From Marie Cocco on the Washington Post Op-Ed page:
I won't miss Citizens United Not Timid (no acronym, please), an anti-Clinton group founded by Republican guru Roger Stone.And that's only the tip of the iceberg. Melissa McEwan at Shakesville has an ongoing series about sexism in the media directed specifically at Hillary Clinton. It's at 91 right now and I bet it blows past triple digits before long. And, correct me if I'm wrong here, but I believe she's only putting mainstream stuff on her list, because if she added blogs, even just blogs from the left, she wouldn't have time to blog about anything else.
Political discourse will at last be free of jokes like this one, told last week by magician Penn Jillette on MSNBC: "Obama did great in February, and that's because that was Black History Month. And now Hillary's doing much better 'cause it's White Bitch Month, right?" Co-hosts Joe Scarborough and Mika Brzezinski rebuked Jillette.
I won't miss political commentators (including National Public Radio political editor Ken Rudin and Andrew Sullivan, the columnist and blogger) who compare Clinton to the Glenn Close character in the movie "Fatal Attraction." In the iconic 1987 film, Close played an independent New York woman who has an affair with a married man played by Michael Douglas. When the liaison ends, the jilted woman becomes a deranged, knife-wielding stalker who terrorizes the man's blissful suburban family. Message: Psychopathic home-wrecker, begone.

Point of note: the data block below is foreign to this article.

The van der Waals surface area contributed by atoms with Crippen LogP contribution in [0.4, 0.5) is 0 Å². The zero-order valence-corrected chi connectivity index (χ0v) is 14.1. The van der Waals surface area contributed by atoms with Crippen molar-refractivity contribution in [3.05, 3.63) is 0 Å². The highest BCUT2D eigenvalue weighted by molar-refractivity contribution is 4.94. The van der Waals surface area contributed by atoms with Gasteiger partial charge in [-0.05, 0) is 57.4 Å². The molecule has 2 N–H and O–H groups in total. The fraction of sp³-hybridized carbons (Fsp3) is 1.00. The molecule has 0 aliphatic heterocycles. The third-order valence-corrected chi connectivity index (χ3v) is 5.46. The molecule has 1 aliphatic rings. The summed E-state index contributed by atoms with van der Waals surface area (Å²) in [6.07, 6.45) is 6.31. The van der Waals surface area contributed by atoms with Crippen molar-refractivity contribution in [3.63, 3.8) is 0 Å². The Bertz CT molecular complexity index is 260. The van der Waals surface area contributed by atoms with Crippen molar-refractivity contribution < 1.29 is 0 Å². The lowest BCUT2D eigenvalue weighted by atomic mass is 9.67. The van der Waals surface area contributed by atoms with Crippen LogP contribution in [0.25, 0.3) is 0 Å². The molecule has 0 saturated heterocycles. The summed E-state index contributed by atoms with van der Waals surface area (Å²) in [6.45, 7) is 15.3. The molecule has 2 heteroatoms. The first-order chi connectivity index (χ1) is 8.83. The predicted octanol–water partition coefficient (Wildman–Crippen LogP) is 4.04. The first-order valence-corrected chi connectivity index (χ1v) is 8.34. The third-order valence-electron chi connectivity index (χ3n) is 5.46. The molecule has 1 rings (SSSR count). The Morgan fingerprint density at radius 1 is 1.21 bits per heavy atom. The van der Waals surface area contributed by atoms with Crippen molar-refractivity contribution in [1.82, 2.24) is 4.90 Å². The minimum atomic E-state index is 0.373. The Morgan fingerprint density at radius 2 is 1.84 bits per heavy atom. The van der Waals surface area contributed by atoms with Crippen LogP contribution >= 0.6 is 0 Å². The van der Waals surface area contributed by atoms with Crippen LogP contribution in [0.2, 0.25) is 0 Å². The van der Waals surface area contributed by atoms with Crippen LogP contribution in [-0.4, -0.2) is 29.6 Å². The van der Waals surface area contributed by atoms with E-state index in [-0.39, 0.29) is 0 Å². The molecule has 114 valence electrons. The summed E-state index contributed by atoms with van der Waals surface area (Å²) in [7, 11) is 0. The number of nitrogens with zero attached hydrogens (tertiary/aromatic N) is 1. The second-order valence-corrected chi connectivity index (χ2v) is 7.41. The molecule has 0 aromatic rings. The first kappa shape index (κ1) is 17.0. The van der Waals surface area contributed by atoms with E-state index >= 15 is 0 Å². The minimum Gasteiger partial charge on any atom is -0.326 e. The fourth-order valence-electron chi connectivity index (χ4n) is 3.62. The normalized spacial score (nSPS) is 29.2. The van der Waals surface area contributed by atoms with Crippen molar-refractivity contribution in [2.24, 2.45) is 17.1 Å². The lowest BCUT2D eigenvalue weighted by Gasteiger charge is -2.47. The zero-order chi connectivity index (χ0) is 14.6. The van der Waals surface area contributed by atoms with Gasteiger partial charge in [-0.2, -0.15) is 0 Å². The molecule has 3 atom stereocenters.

The airwaves will at last be free of comments that liken Clinton to a "she-devil" (Chris Matthews on MSNBC, who helpfully supplied an on-screen mock-up of Clinton sprouting horns). Or those who offer that she's "looking like everyone's first wife standing outside a probate court" (Mike Barnicle, also on MSNBC).
It would be easy to get discouraged by this, the casual sexism (and racism) that has manifested itself over the last year. We expect it from the right-wing--the southern strategy hasn't exactly been a secret, after all, and women's rights have never been a priority for them either--but I think that collectively we on the left were convinced that we were better than that, that whatever racist and sexist notions we had were minor, that we had moved past that. We bought into the "post-racial" and "post-sexism" malarkey until this stuff started popping up everywhere. It's enough to make one despair for the future of humanity.
But there is some good. First of all, that we're having the conversation and that people are being publicly called on their sexism and racism is an improvement over the time, not so long ago, where neither would have happened. That the last two Democratic party candidates for president are a woman and an African-American is mind-boggling, especially given that either will be the odds-on favorite to beat John McCain. The situation might not be good, but it is better than it has been, and that gives me hope.
So like Ms. Cocco, I won't miss the misogyny directed toward Senator Clinton, and I'm sure it won't stop once her candidacy ends, though it might ebb a bit, but I hope that when it comes out, that people still call it out and say it is unacceptable.